We’ll revisit these tools in later posts, so it’s okay if you’re still not clear how they can be of use at this point. First, let’s start somewhere more basic.

If you have two vectors and , **projecting onto ** means stripping out part of that is orthogonal to , so the result is the part of that is parallel to . Here is a figure I borrowed from Wikipedia:

The **dot product** of and is a scalar equal to the product of magnitude of both vectors and the cosine of the angle (, using the figure above) between the vectors:

Another way of calculating the dot product is adding together the component-wise products. If and , then:

A follow-up to the alternate formula above is the formula for vector magnitude. The magnitude of a vector is the square root of the dot product of the vector with itself:

The geometric meaning of the dot product is the magnitude of the projection of onto **scaled** by . Dot product is commutative, i.e. , which means that is also equal to the magnitude of the projection of onto scaled by .

So if you want to get the magnitude of the projection of onto , you need to divide the dot product by the magnitude of :

To get the actual projected vector of onto , multiply the magnitude with the unit vector in the direction of , denoted by :

One important property of dot product is: if it’s positive, the two vectors point in roughly the same direction (); if it’s zero, the vectors are orthogonal (); if it’s negative, the vectors point away from each other ().

For the dot product of two unit vectors, like , it’s just . If it’s 1, then the two vectors point in exactly the same direction (); if it’s -1, then the two vectors point in exactly opposite directions (). So, in order to measure how close the directions two vectors point in, we can normalize both vectors and take their dot product.

Let’s say we have three vectors: , , and . If we want to determine which of and points in a direction closer to where points, we can just compare the dot products of their normalized versions, and . Whichever vector’s normalized version has a larger dot product with points in a direction closer to that of .

A metric often used to measure the difference between two data objects is the root mean square error (RMSE) which is the square root of the average of component-wise errors. For vectors, that means:

It kind of makes sense, because it is exactly the magnitude of the vector that is the difference between and scaled by :

It’s also the square root of the dot product of the difference vector with it self scaled by :

Here’s an important property of projection:

The projection of a vector onto another vector is the vector parallel to that has the **minimal RMSE** with respect to . In other words, gives you **the best scaled version of to approximate **.

Also note that if is larger than , it means has a smaller RMSE than with respect to ; thus, points in a direction closer to that o than does.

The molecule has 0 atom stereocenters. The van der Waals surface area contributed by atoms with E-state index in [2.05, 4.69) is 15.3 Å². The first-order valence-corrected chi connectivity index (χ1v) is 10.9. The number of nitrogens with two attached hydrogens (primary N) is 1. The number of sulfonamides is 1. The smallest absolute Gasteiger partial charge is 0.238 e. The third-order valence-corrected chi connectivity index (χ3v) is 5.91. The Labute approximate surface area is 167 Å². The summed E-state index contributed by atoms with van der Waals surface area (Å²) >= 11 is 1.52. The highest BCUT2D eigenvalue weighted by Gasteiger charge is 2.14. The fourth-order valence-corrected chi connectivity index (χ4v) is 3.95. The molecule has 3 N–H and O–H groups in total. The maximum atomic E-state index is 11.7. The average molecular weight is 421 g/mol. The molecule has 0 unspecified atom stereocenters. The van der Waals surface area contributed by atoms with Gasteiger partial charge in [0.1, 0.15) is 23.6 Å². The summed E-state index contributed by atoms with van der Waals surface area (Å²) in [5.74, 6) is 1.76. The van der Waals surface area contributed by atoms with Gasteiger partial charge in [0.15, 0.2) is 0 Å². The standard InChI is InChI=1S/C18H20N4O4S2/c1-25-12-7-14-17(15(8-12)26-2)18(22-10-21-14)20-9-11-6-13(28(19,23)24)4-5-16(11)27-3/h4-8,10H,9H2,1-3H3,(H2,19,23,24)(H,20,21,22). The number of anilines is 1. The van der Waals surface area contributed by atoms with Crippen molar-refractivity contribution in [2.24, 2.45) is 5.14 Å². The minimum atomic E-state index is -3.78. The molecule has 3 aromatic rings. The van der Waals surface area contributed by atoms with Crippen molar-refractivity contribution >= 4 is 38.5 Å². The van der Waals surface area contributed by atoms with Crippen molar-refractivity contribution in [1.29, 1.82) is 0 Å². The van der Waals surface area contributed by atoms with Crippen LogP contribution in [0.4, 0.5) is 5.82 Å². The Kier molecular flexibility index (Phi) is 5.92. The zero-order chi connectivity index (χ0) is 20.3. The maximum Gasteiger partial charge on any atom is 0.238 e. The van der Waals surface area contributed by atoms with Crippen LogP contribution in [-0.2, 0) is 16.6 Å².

Now we’re finished with vectors. It’s time to move onto curves.

Let’s consider these three curves:

When working with curves, as opposed to vectors, we need to additionally specify an interval of of interest. For simplicity, we will consider for the rest of this post.

Below is a figure showing what they look like side-by-side within our interval of interest:

Just like vectors, “projecting” a curve onto another curve gives you the best scaled version of to approximate , and the “projection” has minimal RMSE with respect to . To compute the RMSE of curves, we need to first figure out how to compute the “dot product” of two curves.

Recall that the dot product of vectors is equal to the sum of component-wise products:

Mirroring that, let’s sum up the products of samples of curves at regular intervals, and we normalize the sum by dividing it with the number of samples, so we don’t get drastically different results due to different number of samples. If we take 10 samples between to compute the dot product of and , we get:

The more samples we use, the more accuracy we get. What if we take an infinite number of samples so we get the most accurate result possible?

This basically turns into an integral:

So there we have it, one common definition of the “dot product” of two curves:

**The integral of the product of two curves over the interval of interest**.

Copying the formula from vectors, the RMSE between two curves and is:

In integral form, it becomes:

The “mean” part of the error is omitted since it’s a division by 1, the length of our interval of interest.

To find out which one of the “normalized” version of and has less RMSE with respect to the normalized version of , we take the dot products of the normalized versions of the curves:

The dot product of and is larger than that of and . That means has a lower RMSE than with respect to .

Drawing analogy from vectors, is conceptually “pointing in a direction” closer to that of than does.

Now let’s try finding the best scaled version of that has minimal RMSE with respect to , by computing the projection of onto :